The Jewish General Hospital (JGH) of Montreal also implements the MedCurrent iReferr CDS. Dr. Huy Le, Chief of Radiology at JGH, said his institution has a history of integrating technology, so he is at the forefront of CDS implementation in Canada. “Dr. Lawrence Rosenberg, his CEO of our institution, had a vision many years ago to embrace digital health.

Dr. Le said this approach led JGH to successfully create an electronic order entry system (OES) earlier this year, which is now in the production and testing phase with clinicians. The interface between CDS and OES has been tested in parallel and is now working.

Meanwhile, Alberta Health Services has integrated a CDS system called CareSelect that focuses primarily on CT and MRI. CareSelect is integrated with AHS’s electronic medical records system, Epic EMR, and is about two-thirds of the way through states. CareSelect classifies referrals as low, medium, or high value based on the American College of Radiology (ACRselect) referral guidelines.

Dr. Bill Anderson, former state medical director of AHS, said the current state of CDS implementation is in data collection mode. He believes the technology can be used for targeted quality improvement work. He added, “In the future, the system could incorporate active alert messages to the referring physician, helping guide the patient’s referral to medical imaging.”

Canada should take note of these examples and, based on their success, identify best practices for the development of CDS referral systems for radiology. This is not limited to medical imaging. Once developed, this system could serve as a blueprint for other Canadian specialties.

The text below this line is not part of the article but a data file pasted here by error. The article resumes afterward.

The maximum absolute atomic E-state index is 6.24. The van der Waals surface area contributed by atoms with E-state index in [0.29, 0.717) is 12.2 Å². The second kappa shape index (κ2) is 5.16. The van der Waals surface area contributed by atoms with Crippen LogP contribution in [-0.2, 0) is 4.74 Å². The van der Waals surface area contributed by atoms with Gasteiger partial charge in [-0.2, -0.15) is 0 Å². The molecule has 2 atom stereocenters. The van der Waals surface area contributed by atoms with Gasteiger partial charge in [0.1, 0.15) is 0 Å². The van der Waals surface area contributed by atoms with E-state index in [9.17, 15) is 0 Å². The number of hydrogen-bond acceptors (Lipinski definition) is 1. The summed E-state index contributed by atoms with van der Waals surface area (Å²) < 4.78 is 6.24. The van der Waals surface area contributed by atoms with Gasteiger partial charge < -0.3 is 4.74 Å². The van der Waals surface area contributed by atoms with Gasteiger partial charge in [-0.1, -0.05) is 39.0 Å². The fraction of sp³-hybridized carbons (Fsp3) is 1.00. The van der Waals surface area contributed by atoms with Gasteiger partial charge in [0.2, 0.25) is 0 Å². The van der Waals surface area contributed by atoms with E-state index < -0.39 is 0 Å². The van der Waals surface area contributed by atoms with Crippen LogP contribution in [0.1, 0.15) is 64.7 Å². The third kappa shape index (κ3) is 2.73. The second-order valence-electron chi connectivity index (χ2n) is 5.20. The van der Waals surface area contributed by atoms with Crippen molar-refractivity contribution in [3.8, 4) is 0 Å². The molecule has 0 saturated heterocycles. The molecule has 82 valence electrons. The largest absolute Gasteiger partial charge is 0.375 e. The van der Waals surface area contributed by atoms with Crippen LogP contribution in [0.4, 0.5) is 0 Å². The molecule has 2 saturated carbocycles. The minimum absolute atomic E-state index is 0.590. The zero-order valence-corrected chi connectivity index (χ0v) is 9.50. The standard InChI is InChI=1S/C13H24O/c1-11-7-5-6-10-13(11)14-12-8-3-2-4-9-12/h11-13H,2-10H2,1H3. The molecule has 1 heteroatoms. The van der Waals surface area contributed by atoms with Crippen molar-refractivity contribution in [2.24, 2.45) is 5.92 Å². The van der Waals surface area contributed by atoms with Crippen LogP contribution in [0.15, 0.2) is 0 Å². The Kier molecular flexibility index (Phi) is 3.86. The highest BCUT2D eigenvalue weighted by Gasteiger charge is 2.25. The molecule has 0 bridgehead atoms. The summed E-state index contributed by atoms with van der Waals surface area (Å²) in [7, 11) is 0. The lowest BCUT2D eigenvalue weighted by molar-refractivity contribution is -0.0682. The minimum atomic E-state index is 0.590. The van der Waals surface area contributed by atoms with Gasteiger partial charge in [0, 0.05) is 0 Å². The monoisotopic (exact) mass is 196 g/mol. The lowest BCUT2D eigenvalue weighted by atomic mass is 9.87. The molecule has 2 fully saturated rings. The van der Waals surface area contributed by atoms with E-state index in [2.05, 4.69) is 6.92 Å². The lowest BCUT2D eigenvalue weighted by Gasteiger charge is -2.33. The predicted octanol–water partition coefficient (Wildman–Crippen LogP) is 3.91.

“Imaging guidelines should be non-punitive, collaborative tools designed to improve quality, safety and relevance. The need for referral guidelines in Canada To develop comprehensive Canadian guidelines designed to improve the care of Canadian patients and families, we must work with all stakeholders, including patients and referral providers. cooperation is needed,” said Dr. Margau.

Radiologists aren’t the only ones who agree with this approach. Dr. Paul Pageau, Co-Chair of the CAR Imaging Referral Guidelines Working Group and Director of Point-of-Care US, Department of Emergency Medicine at Ottawa Hospital and Assistant Professor at the University of Ottawa, said: Refers to a wide range of medical professionals to help you make informed decisions about medical imaging and treatment choices. Easy access to Canadian guidelines will help achieve this. ”

The federal government has pledged to invest $2 billion in new funding to address waiting times for procedures, including imaging. This will allow us to increase the number of her CT and MRI scanners across the country. A nationwide implementation of the CDS will help ensure that these new resources are used as efficiently as possible.

Canada has an opportunity to improve the overall effectiveness of medical imaging referrals. By consolidating the CDS system in all jurisdictions, radiology departments can reduce imaging backlogs, streamline care for high-priority procedures, improve the workload of radiologists, and improve national image availability. Requests may be better measured and evaluated. The ultimate goal is to improve patient care for Canadians and increase the productivity of the provincial healthcare system.

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Clinical decision support can improve DI